The first systematic approach to quality, low-cost hearing aids was addressed by Songbird in 2000, with a disposable hearing aid.  However, the original Songbird failed due to dispenser non-interest.  Some dispensers have opined that it failed because it was an inferior product, a common argument against most low-cost hearing aids.  However, when the Songbird was compared with the Songbird Photoleading programmable digital hearing aids at the time, the Songbird performed technically as well, or better than the premium-priced hearing aids – and even more so in its ability to reduce circuit noise.4,5

Two reasons that the product was not the success hoped for were: 1) dispensers were unwilling to sell a product that cost the consumer $39.00, substantially depressing gross profit margins, and 2) the instrument did not fit as many ears cosmetically as had been projected due to its fixed design.  With today’s sized components, the latter would have been essentially eliminated.  What the Songbird showed, however, was that a quality hearing aid could be produced consistently for a low cost.

Does this mean that all low-cost hearing aids (or devices that appear to be hearing aids) are high quality?  The answer is no.  Some have limited adjustability, marginal circuitry, and some utilize cast-off components and dies of older hearing aids.  The primary consideration related to quality of these units would seem to be related to the manufacturer making the product.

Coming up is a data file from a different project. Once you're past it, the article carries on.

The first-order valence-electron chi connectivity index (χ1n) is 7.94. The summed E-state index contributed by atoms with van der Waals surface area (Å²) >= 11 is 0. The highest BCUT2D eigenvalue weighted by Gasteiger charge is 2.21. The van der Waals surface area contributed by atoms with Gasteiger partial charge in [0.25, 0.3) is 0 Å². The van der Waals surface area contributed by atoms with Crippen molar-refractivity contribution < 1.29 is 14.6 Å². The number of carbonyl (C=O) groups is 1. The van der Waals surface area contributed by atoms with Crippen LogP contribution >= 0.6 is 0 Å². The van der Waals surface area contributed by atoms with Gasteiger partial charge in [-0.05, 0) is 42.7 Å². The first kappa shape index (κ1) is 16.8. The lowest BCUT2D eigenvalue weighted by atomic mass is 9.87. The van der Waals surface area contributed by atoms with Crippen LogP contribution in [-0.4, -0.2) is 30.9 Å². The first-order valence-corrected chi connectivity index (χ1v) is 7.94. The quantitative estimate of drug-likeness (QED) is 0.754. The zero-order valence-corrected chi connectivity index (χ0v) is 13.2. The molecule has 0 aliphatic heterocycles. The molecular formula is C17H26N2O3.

For the most part, “starter” hearing aids have not introduced new distribution channels.  Traditional sellers of hearing aids offer these as affordable hearing aids to compete with OTC, mail order, and Internet sale of products that are sold direct to the consumer.  Prices to the consumer range from about $500 to $900.

Confusing the issue of “starter” hearing aids is that many share the same performance characteristics with some of the better PSAPs (personal sound amplification products – to be discussed in a later presentation, and which have introduced new channels of distribution of products designed to assist hearing).

Next week the topic of hearing aid distribution systems will feature Internet sales, consumer hearing aid purchase based on audiogram/self test, and over-the-counter (OTC) sales.


References and Footnotes


1Goldsmith, M., Another voice…to hear: why it is OK to try retail or mail order hearing aids, June, 2011, ICOT Hearing Systems.

2Missouri Board of Examiners for Hearing Instrument Specialists v. Hearing Help Express, Inc. 447 F.3d 21 C.F.R. §801.421(a) (2006).

3Liang, B., Law, financial arrangements, and implications for audiology. Audiologyonline, February 2007.

4Moore, B.C.J., Stone, M.A., and Alcántara, J.I.  Technical review of the Songbird™ Disposable Hearing Aid, Department of Experimental Psychology, University of Cambridge, Commissioned by Defeating Deafness, 2001.

5Brooks, D., Moore, B.C.J., and Taylor, R.  Songbird disposable hearing aid – Panel Report commissioned by Boots Opticians, Ltd. 2001.